More competitive product markets. One of the other problematic features of the South Africa economy is the relatively high cost structure of many of its markets for goods and services. By contributing to higher input costs, this inhibits the external competitiveness of manufacturing and other tradable sectors. Enhancing domestic competition should lower costs for companies but importantly also for consumers.

The big blemish on South Africa’s otherwise strong economic performance since the mid-1990s is stubbornly high unemployment. Of course this is an important exception, especially as it has exacerbated income inequality. Doubling growth—from the current 3½ percent—is the first order of business. And this in turn requires changing the incentives facing firms and employees.

2017-04-15T14:27:15-05:00April 4, 2011|


  1. Per Kurowski April 4, 2011 at 8:03 am

    “Among the havoc wrought by the global financial crisis, unemployment ranks at the top”

    I would rephrase that: “Among the havoc wrought by the global banking regulations, unemployment ranks at the top.”

    Why? Because there is not one single word, in the whole Basel Committee Banking Supervision literature, that makes reference to the absolutely vital role of the banks in the capital allocation process that helps to generate jobs. Basel does not care where the banks lead the economy as long as the banks do not default. I guess the final job alternatives for our grandchildren will be as substitutes for the ATMs at the one and only too systemically huge to fail bank left in the world.

    I am not suggesting it, but, would capital requirements for banks based on job creation be such a lousy concept? Is it not more important stopping the world from failing than stopping the banks from failing?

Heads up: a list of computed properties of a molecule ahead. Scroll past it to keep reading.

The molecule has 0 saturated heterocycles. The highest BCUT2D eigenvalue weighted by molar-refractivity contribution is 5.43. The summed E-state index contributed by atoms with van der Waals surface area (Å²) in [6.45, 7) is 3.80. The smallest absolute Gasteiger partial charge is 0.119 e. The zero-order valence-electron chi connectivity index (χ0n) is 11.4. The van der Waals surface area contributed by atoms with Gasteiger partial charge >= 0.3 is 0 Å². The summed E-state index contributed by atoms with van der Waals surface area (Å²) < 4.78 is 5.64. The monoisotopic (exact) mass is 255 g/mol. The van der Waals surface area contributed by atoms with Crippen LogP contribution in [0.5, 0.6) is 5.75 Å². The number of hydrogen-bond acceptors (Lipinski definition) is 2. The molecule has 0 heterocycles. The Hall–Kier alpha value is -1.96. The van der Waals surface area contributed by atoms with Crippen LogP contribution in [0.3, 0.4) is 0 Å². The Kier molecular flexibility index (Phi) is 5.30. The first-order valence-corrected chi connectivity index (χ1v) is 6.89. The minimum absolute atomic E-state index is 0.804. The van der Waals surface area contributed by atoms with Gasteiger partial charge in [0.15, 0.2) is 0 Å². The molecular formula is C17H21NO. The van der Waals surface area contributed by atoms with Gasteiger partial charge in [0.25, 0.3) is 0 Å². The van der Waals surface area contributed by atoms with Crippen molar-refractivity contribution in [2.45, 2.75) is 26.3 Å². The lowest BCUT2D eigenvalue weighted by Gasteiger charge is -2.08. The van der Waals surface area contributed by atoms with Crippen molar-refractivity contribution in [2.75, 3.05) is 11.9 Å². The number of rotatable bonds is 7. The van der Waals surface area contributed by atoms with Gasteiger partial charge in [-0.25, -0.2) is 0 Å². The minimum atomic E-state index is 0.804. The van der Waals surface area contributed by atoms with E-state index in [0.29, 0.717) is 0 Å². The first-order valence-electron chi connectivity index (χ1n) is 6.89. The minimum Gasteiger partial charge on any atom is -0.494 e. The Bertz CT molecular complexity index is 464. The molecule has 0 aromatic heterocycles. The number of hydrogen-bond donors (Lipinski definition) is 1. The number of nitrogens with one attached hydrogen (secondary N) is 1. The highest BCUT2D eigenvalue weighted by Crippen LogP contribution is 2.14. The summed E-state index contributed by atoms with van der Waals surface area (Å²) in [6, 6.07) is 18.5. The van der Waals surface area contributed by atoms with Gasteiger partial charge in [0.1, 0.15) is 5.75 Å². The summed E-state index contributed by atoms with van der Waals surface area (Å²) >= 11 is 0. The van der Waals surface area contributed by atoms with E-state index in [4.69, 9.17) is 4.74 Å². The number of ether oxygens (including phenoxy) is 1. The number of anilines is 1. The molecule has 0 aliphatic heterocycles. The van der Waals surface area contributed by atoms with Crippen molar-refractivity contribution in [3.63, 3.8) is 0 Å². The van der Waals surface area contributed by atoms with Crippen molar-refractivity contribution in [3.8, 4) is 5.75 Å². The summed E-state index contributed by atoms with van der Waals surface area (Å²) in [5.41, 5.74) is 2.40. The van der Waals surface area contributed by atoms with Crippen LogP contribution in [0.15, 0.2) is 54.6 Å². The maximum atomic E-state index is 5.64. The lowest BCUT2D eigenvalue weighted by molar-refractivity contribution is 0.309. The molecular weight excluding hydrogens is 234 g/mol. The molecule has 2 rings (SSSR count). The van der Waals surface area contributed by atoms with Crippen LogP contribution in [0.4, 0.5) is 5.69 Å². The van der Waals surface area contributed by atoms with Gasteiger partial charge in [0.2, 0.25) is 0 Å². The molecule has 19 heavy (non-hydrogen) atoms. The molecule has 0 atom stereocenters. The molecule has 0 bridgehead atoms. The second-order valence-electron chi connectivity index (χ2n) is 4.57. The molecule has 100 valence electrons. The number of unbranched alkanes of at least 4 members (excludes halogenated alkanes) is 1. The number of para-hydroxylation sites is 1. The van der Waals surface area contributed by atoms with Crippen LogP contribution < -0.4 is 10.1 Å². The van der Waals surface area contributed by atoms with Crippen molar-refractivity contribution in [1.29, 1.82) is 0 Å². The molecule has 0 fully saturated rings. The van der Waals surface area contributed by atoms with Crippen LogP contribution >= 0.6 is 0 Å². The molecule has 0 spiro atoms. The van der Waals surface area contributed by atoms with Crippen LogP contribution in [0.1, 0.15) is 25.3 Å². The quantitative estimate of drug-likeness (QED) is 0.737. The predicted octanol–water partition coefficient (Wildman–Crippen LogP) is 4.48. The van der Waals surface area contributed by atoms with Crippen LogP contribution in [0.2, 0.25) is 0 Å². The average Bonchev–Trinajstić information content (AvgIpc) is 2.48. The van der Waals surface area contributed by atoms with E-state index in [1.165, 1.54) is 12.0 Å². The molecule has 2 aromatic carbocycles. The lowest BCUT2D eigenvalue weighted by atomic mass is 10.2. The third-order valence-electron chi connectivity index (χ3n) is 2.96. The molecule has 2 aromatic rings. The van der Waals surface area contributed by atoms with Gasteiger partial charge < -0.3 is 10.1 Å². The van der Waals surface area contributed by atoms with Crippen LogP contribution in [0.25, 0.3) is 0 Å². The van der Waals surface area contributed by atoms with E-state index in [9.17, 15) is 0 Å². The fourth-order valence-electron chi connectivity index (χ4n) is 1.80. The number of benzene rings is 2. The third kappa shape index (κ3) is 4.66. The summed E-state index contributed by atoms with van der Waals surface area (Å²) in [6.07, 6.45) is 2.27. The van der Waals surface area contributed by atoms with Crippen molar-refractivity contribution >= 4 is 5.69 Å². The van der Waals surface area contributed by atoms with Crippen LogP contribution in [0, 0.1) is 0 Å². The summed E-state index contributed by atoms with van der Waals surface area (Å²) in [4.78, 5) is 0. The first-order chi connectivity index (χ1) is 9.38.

2. Rodger Malcolm Mitchell April 4, 2011 at 8:10 am

    “Provided the subsidy is carefully designed, it should avoid the displacement of existing workers and also minimize substitution away from older workers.”

    In reality, this is impossible. Micromanaging the economy always turns out badly.

    Jobs come from strong businesses, and businesses create jobs from demand. The key for the government is to create demand by pumping money into the economy, while keeping interest rates high enough to prevent inflation.

    It’s not jobs that people want; it’s money. An economy that is short of jobs actually is starved for money.

    A growing economy requires a growing supply of money.

    Rodger Malcolm Mitchell

  3. Syu Jeng-Chyang April 4, 2011 at 12:56 pm

    The same exit strategy of the USA strong exports and private sector investment, very interesting.

  4. Per Kurowski April 4, 2011 at 9:56 pm

    Employment, and Revolution in the Middle East, Amr Shady of T.A. Telecom of Egypt, said something like “Our entrepreneurs need to learn the skill of failure, so to have access to the resources we can pivot into successes”… That should be applicable to South Africa too.

    It is a message that should urgently be conveyed to the Basel Committee for Banking Supervision and the Financial Stability Board where they keep insisting on raising the incentives for banks to lend to what is officially perceived as not risky and to avoid like plague what is officially perceived as risky. With it, instead of having the banks fish for something important and productive in risky deep waters, they make them waste their time fishing in unproductive triple-A rated shallow waters… where they nonetheless overcrowd and drown.

  5. Chris Ryan October 20, 2011 at 1:50 pm

    global banking regulations have finished the world… giving loans by way of credit cards and housinge loans have lead to the situation in which we are today. We’re going into a further recession currently or rather I would say a depression… and it looks like it’s going to be a major one..

    An economy requires the right kind of attitude to grow and succeed.

  6. […] Selassie, A. (2011, April 4). South Africa’s Unemployment. Blog IMF Direct. Retrieved November 20, 2011 from […]

  7. […] knowledge; this question has always fascinated me. Here is one additional account.  Here is an IMF analysis.  Here are some World Bank powerpoints.  I told him I would try to answer the question, but after […]